This brings us to another problematic aspect of Memento’s narrative – its backstory.  These are the events that took place before the rape/murder of his wife, a period which Leonard is supposedly still ("now") able to remember perfectly well.  Throughout much of the black-and-white sequences of the film, Leonard is on the telephone talking to someone (Teddy, we later presume) about things that happened before the rape/murder.  He was an insurance investigator and had to evaluate the claim of a man, Sammy Jankis, who suffered from anterograde amnesia after a traumatic accident.  Leonard reports that at that time, he denied Jankis’s claim, because he believed that the problem Jankis was suffering from was psychological, not physical.  For the Objectivist Leonard, only physical problems are objectively real – psychological problems belong to a malleable world of conjecture and distortion.  In fact Leonard says that he has heard that people with anterograde amnesia might be able to inject false memories into their minds by means of some sort of repetitive “conditioning” process.  Given Leonard’s denial of the insurance claim, Sammy’s wife, Harriet, who suffered from diabetes, found living with Sammy's condition unbearable and decided to test whether Sammy was really faking it.  So she asked him to inject her with insulin every fifteen minutes.  If he were truly afflicted with anterograde amnesia, then he would keep forgetting his previous injections and give his wife a lethal overdose. This is indeed what happened, and Sammy Jankis unintentionally murdered his wife.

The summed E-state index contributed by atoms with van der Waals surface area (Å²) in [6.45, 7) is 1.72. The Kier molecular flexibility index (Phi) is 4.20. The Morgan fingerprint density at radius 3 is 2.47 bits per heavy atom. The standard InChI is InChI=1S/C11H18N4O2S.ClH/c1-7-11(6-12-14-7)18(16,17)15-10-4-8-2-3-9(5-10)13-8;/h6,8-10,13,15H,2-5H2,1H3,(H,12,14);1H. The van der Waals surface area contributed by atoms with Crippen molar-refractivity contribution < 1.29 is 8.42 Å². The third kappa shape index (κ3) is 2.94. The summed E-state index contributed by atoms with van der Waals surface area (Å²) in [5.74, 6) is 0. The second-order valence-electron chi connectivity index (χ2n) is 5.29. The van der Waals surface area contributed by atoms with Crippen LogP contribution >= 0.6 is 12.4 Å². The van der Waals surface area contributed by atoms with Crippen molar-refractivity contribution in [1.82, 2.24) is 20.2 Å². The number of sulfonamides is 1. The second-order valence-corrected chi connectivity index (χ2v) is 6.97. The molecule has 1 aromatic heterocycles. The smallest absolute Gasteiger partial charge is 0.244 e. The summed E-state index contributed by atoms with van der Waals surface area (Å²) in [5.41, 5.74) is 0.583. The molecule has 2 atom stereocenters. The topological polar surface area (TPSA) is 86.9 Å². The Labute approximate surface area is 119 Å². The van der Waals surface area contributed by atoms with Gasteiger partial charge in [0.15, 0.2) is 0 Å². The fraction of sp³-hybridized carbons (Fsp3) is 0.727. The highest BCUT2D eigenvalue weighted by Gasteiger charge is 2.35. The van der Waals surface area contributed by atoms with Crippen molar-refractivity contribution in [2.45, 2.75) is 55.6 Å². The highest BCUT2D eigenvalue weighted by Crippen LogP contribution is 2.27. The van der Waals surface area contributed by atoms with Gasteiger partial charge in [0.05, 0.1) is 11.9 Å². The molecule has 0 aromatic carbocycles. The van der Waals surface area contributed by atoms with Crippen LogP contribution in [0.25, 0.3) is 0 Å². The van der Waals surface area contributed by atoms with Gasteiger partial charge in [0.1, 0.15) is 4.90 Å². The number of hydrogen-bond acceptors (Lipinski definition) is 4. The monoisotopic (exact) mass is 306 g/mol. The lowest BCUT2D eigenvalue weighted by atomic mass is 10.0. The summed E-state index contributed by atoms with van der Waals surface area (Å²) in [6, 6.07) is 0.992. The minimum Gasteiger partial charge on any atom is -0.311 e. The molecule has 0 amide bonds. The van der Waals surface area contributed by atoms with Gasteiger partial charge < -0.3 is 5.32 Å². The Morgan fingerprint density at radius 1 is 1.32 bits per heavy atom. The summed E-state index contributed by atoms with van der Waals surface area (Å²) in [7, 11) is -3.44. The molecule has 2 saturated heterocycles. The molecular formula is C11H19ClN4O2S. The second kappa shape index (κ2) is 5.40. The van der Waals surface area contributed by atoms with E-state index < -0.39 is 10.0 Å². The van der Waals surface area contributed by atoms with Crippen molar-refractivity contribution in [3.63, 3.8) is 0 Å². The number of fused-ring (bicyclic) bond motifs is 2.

We viewers take this backstory to be true, because Leonard is presumably remembering things that are still intact in his long-term memory.  But by the end of the film, our fabula construction is thrown into disarray.  Although many things have been cleared up, we still have three possible theories about Leonard:

  1. Leonard’s wife was raped and killed, and Leonard suffered a traumatic blow to the head leaving him with anterograde amnesia.  He sets about trying to find his wife’s murderer with the dubious help of Teddy and Natalie.